“Idol” Promises

Have you melted down precious metals or jewelry recently to make a golden calf? Me neither. Consequently, I’ve always sort of breezed by the biblical command about not bowing to idols, assuming it didn’t apply to me. I mean, clearly I’m not anything like those Old Testament fools who worshiped false gods! Right?

But when I read a description of modern idolatry a few years ago, I realized I’m just as much of a buffoon as those wandering Israelites.

Pastor John Piper stated it plainly: “Idolatry is the thing or person loved more than God, wanted more than God, desired more than God, treasured more than God, enjoyed more than God.”

I asked myself a tough question—do I push God aside to pursue other things?

God designed us to be satisfied in Him alone, so if our hearts are wholly His, we shouldn’t need to seek contentment elsewhere.Christa Cottam

God designed us to be satisfied in Him alone, so if our hearts are wholly His, we shouldn’t need to seek contentment elsewhere. But, if our attention is drawn from God, we look to ourselves and the distractions and enticements of this world to supply our security, fulfillment, love, happiness, peace, identity, and worth. That is where idolatry brews.

In Romans 12:2 Paul urges us not to conform to the pattern of this world, knowing that we can never be truly fulfilled by anything except God. But I’ve got to be honest—it’s a constant struggle not to be lured in when everything around me constantly clamors for my attention and affection, making empty promises to satiate all my hopes and dreams if I’m more organized, make more money, lose weight, maintain a throng of friends, take the perfect vacation, volunteer at church, or focus more on my family. Despite my best intentions, I sometimes fall victim to these lies.

Don't be conformed to this world, but be transformed by the renewing of your mind, so that you may prove what is the good, well-pleasing, and perfect will of God. Romans 12:2

Most of the things we turn into idols aren’t harmful or unhealthy—as long as we remain firmly rooted in God and remember who we are in Christ. Exercise and health, being a good wife or mother, a devoted friend, a competent employee, a solid provider for your family, keeping a tidy home, and receiving affirmation can all be positive things—unless we lose perspective and believe they can satisfy us more than God.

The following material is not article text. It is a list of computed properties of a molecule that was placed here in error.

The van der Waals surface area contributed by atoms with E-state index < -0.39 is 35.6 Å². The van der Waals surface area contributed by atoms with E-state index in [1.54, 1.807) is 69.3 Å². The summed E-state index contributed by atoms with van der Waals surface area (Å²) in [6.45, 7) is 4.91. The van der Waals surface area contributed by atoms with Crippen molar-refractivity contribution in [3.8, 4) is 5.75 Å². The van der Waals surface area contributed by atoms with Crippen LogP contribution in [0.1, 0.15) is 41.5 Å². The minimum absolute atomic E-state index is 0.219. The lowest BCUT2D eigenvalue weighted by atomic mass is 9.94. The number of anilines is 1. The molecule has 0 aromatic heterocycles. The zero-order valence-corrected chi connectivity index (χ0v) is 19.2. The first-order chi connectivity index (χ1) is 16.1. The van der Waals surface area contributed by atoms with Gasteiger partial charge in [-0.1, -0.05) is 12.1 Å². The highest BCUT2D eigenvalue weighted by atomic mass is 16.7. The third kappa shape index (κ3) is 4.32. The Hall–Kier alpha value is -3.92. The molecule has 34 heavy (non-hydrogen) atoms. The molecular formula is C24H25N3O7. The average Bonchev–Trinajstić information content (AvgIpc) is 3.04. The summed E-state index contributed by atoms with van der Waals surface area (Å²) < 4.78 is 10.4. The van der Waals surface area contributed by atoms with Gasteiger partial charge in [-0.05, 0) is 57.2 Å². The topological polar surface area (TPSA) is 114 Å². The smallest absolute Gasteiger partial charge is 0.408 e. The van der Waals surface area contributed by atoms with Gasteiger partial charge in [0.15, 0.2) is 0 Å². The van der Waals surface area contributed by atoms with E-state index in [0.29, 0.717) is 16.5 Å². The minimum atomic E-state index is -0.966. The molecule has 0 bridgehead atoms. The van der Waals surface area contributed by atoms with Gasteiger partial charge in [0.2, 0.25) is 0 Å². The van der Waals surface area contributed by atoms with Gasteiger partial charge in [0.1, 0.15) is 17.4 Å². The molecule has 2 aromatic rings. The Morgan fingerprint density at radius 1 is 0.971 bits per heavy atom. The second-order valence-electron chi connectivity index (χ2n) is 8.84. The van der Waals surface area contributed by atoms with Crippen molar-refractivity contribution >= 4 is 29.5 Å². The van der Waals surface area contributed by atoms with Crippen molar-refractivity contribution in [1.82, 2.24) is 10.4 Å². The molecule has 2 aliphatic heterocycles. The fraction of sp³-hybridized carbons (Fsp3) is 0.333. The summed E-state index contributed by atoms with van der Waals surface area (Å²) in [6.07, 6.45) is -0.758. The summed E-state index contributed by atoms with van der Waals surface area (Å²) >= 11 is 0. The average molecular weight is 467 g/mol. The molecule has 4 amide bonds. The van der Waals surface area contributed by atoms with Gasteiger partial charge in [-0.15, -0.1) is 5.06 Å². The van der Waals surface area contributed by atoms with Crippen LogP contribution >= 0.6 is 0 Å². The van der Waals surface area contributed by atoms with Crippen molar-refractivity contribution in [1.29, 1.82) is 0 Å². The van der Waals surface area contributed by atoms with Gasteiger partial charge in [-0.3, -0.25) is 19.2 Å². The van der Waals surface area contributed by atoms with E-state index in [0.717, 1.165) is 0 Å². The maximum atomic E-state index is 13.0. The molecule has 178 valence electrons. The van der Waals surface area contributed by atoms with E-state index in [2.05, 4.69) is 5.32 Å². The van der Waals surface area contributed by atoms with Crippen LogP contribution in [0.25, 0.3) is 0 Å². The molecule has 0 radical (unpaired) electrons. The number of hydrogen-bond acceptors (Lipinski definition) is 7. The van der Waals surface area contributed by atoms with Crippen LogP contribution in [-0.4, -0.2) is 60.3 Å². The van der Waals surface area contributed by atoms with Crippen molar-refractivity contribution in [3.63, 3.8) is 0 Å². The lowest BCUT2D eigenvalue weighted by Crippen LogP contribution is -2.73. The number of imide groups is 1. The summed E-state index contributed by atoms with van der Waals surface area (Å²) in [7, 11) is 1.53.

“They exchanged the truth of God for a lie, and worshiped and served the creature rather than the Creator, who is blessed forever” (Romans 1:25 WEB).

The problem is that the things we place on a pedestal, that we give our hearts to, can never love us like God—no, not even those dearest to us. They will all eventually disappoint or fail us. But the One who can meet all our needs doesn’t ask us to climb a ladder or earn the right to be near Him. In fact, God removed Himself from a pedestal through Christ’s death to be in relationship with us. With God fixed as our foundation, we aren’t defeated when our family disappoints us or devastated when we’re stripped of our health or financial security.

I’ve come to accept that as long as I live in this broken world with my sin-laden tendencies, I’ll face the temptation of idolatry. I ask God to pique my awareness—to be so in tune with my heart-health, my tendencies, weaknesses, and triggers—that I recognize when I’m beginning to peer down the rabbit hole of idolatry. I surround myself with Scripture—reminders that my worth is in Him and not in my weight, job title, or bank account. And I regularly speak with trusted individuals about my struggles, knowing that the prayer and support of others is powerful.

Let’s talk about this! Do you struggle with idols? In what areas are you most susceptible to idolatry? What are some ways you stay grounded in Christ? How might focusing on His love for you help?

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